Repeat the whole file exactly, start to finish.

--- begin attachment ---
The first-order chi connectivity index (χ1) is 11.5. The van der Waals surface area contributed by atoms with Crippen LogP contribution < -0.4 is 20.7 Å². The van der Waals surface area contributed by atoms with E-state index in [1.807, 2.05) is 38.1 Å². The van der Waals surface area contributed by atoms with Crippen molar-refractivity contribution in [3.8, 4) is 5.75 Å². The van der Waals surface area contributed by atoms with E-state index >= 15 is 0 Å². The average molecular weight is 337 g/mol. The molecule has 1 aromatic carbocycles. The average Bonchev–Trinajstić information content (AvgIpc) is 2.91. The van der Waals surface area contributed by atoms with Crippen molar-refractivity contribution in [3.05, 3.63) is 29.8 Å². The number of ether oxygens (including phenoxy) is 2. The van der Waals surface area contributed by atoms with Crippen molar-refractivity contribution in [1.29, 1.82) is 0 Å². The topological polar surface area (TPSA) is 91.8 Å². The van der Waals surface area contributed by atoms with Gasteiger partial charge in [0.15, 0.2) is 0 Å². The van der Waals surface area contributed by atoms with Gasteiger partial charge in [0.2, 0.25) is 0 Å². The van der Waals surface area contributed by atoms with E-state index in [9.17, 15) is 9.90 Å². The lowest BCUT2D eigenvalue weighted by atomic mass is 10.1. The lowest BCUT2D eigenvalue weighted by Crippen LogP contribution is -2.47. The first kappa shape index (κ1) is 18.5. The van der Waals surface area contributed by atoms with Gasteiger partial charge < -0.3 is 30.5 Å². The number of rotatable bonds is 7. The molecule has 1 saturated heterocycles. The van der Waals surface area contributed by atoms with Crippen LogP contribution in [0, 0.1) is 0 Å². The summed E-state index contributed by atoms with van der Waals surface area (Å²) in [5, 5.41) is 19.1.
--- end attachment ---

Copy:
The first-order chi connectivity index (χ1) is 11.5. The van der Waals surface area contributed by atoms with Crippen LogP contribution < -0.4 is 20.7 Å². The van der Waals surface area contributed by atoms with E-state index in [1.807, 2.05) is 38.1 Å². The van der Waals surface area contributed by atoms with Crippen molar-refractivity contribution in [3.8, 4) is 5.75 Å². The van der Waals surface area contributed by atoms with E-state index >= 15 is 0 Å². The average molecular weight is 337 g/mol. The molecule has 1 aromatic carbocycles. The average Bonchev–Trinajstić information content (AvgIpc) is 2.91. The van der Waals surface area contributed by atoms with Crippen molar-refractivity contribution in [3.05, 3.63) is 29.8 Å². The number of ether oxygens (including phenoxy) is 2. The van der Waals surface area contributed by atoms with Crippen molar-refractivity contribution in [1.29, 1.82) is 0 Å². The topological polar surface area (TPSA) is 91.8 Å². The van der Waals surface area contributed by atoms with Gasteiger partial charge in [0.15, 0.2) is 0 Å². The van der Waals surface area contributed by atoms with Gasteiger partial charge in [0.2, 0.25) is 0 Å². The van der Waals surface area contributed by atoms with E-state index in [9.17, 15) is 9.90 Å². The lowest BCUT2D eigenvalue weighted by atomic mass is 10.1. The lowest BCUT2D eigenvalue weighted by Crippen LogP contribution is -2.47. The first kappa shape index (κ1) is 18.5. The van der Waals surface area contributed by atoms with Gasteiger partial charge < -0.3 is 30.5 Å². The number of rotatable bonds is 7. The molecule has 1 saturated heterocycles. The van der Waals surface area contributed by atoms with Crippen LogP contribution in [0, 0.1) is 0 Å². The summed E-state index contributed by atoms with van der Waals surface area (Å²) in [5, 5.41) is 19.1.